- Doctoral Candidate
- University of California, Berkeley
Velvet Czechs, Gentle Slovaks: The Geography of Political Culture in Revolutionary Czechoslovakia, 1989-1992
My dissertation examines how political culture varied geographically in Czechoslovakia during the period of popular, revolutionary politics from 1989 to 1992. It explains how Czechs and Slovaks mobilized against Communism in 1989, how they claimed spaces for discussion and concerted action in a rapidly expanding public sphere, and how the expectations they formed in 1989 fared in the immediately ensuing years. It analyzes the social and cultural background of the revolutionary experience; the roles of regionalism, nationalism, and ethnic identity as cleavage factors; the relationship between symbolic and political representations of community; and the theory and practice of revolutionary non-violence.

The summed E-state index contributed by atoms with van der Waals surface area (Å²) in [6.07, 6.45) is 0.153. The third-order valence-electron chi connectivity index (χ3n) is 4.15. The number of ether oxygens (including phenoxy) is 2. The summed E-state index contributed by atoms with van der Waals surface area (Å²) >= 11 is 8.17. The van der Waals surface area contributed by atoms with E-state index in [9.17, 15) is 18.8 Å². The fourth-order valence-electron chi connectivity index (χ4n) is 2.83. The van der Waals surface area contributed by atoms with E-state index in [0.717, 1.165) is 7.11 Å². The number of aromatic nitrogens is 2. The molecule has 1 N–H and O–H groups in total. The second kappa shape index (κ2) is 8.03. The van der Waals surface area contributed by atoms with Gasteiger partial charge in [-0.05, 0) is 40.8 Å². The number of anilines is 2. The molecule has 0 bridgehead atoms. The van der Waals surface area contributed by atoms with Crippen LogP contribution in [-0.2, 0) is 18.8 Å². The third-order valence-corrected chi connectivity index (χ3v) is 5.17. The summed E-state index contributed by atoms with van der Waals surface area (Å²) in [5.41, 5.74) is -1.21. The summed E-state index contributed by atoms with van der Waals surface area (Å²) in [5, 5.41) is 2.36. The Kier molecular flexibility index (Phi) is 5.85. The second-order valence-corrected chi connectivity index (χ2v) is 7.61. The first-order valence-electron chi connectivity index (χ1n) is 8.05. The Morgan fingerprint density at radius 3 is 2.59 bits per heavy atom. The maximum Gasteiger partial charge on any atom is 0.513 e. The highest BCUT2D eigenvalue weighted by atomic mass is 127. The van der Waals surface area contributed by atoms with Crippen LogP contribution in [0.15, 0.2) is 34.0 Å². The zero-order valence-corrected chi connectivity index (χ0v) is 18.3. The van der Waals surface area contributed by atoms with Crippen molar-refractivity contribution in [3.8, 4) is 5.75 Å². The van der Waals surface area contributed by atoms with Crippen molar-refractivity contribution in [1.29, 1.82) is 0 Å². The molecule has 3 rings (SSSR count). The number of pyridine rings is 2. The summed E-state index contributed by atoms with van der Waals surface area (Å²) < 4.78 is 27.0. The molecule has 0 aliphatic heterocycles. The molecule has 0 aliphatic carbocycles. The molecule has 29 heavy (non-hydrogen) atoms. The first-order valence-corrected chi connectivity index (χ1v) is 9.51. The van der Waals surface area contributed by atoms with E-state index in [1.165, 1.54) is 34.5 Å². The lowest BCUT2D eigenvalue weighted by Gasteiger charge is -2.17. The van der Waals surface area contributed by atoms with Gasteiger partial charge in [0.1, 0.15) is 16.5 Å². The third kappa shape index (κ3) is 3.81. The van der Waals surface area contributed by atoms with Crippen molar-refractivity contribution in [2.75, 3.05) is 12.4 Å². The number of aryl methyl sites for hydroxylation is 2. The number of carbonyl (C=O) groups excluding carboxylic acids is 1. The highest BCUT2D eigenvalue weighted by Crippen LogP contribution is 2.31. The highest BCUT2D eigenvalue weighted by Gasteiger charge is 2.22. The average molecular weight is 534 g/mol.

Revolution with a Human Face: Politics, Culture, and Community in Czechoslovakia, 1989-1992
This is a history of popular political culture in Czechoslovakia from the onset of revolution in 1989 to the dissolution of the Czecho-Slovak federation in 1992. It looks past intellectual and political elites to consider the words and actions of ordinary citizens throughout the country, asking what the revolution and their participation in it meant to them initially, and how this meaning changed. This project identifies the popular ideals of the revolution and elucidates their origins, and analyzes the rituals, moral codes, and myths that Czechoslovaks developed in 1989 and that continue to inform public life. The findings argue that human relations were at the heart of the popular revolution, which can be interpreted as a reconfiguration of sacrality.